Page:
Here is a statement from the article - "it's an initiative that's telling us that we as developers don't understand how to present information and its attendant tools". To me this basic premise itself is flawed. Developers really don't know how to present information in the best manner and that's why designers exist. For many years we have tried to push designers to the back, but that was mostly because what they designed could not be easily converted to working programs due to inherent technological limitations. If developers had their way, things would all be rectangular grid, rectangular buttons, rectangular drop downs, misaligned controls, no aesthetic sense of colors or font.
Metro is a big jump and there is no denying it. And maybe it is that, that is causing some distress. But then back in mainframe era, we worked with green screen or black and white displays on Dos prompt and were happy about it. Then came in Windows and many people questioned, why someone had to introduce this funny looking device called mouse, but do we think it funny today? In fact as per the author of the blog, he cannot think of not working with mouse and keyboard. Another few years and the world would have moved to natural user interface (NUI) and we will wonder why did we ever had to use keyboard and mouse when we could interact with touch, gesture and speech kind of interfaces.
His example on IE also doesn't seem totally relevant. I would rather compare it with say the regular desktop where we see all the applications that are currently open (why worry only about IE Tabs?). I can easily ALT+TAB to another window or click on its title bar or its icon in taskbar or any such action and the applications are always running. However with smart phones and tablets, this programming paradigm got broken anyway. Now you typically have only one foreground application which occupies the entire screen, and the ones in the background get suspended. So if there is only one application visible at a time, it not having any chrome, to me, makes perfect sense. Why waste that much real estate on things that are no longer relevant? As far IE tabs go, I think it is one of those features that developers also had trouble initially as it caused issues with shared sessions across tabs.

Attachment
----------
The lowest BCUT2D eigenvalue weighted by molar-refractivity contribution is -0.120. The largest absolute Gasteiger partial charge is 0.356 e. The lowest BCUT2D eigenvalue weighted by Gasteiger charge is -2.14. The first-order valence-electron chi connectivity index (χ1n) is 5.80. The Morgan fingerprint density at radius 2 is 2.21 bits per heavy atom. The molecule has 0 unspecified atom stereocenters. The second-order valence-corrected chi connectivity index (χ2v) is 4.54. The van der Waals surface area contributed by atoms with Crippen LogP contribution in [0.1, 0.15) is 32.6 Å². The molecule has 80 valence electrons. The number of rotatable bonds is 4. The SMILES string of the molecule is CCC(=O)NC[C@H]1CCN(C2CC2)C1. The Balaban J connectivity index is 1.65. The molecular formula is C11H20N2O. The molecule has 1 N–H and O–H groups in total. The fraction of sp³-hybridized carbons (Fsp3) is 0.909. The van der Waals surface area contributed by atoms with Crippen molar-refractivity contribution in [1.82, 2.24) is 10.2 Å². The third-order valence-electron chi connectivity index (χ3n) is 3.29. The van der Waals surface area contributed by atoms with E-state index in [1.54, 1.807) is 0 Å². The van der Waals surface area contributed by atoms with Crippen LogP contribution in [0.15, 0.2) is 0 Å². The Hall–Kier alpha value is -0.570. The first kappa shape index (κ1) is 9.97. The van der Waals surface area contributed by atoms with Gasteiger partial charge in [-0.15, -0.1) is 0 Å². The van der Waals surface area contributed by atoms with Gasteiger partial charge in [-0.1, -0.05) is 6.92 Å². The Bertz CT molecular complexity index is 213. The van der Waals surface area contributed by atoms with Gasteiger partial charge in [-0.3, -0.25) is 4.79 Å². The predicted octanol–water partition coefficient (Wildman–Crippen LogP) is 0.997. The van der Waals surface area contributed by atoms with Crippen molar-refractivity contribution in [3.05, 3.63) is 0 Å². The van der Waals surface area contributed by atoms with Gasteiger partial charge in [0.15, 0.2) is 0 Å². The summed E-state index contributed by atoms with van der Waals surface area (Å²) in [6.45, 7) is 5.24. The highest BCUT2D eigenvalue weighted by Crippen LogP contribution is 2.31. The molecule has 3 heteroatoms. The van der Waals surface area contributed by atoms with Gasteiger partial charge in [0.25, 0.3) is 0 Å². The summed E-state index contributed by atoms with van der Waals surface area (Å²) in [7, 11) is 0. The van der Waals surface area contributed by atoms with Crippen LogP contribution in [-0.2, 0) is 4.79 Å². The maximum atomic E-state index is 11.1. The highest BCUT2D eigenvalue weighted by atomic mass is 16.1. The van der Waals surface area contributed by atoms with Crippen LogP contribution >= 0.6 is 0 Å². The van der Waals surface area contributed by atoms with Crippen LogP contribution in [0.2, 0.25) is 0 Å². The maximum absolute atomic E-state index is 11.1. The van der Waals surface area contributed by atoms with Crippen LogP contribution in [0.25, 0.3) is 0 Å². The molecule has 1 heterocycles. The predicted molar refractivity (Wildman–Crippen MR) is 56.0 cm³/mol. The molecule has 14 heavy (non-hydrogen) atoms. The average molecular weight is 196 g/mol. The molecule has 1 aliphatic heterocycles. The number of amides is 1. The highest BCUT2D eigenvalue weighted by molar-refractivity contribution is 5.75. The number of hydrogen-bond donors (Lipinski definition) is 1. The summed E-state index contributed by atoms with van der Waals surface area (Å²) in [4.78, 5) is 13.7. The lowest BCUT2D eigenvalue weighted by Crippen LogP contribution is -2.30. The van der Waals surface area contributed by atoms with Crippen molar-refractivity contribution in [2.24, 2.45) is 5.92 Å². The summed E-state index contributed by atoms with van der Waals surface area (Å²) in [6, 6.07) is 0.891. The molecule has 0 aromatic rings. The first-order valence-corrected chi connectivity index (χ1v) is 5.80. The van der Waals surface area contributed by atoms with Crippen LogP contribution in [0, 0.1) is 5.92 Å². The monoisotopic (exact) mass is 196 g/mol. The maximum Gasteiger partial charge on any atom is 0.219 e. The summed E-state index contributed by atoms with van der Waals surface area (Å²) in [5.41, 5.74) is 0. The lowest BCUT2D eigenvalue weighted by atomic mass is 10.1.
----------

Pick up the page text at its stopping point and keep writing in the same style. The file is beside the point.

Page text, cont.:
Just like software applications have tons of features but a typical user only uses few of them, most applications tend to present far more data than that is required by and user to perform his or her task. I think Metro forces us to rethink that tendency to flood the user interface with information and believe that we have high information density. I think what we typically have is high data density and low information density. We do talk about navigation also and with high data density we can reduce that, but except for an air pilot, or a doctor or maybe a BPO call agent, others usual users are not so hard pressed of time that a few clicks will cause any trouble.
There is only so much information that our eyes can view and brain can digest in a given moment and I don't see a reason why that information cannot be beautifully and more cleanly and clearly laid out rather than try to clutter every inch of the screen and scare the user to think that he/she may have missed something important. Is Metro the answer to all current user interface and user experience issues? I don't know, but it certainly isn't something that we should write off as well. It is a different way to present information and forces us to come out of our comfort zone and work differently.
What are your thoughts on this?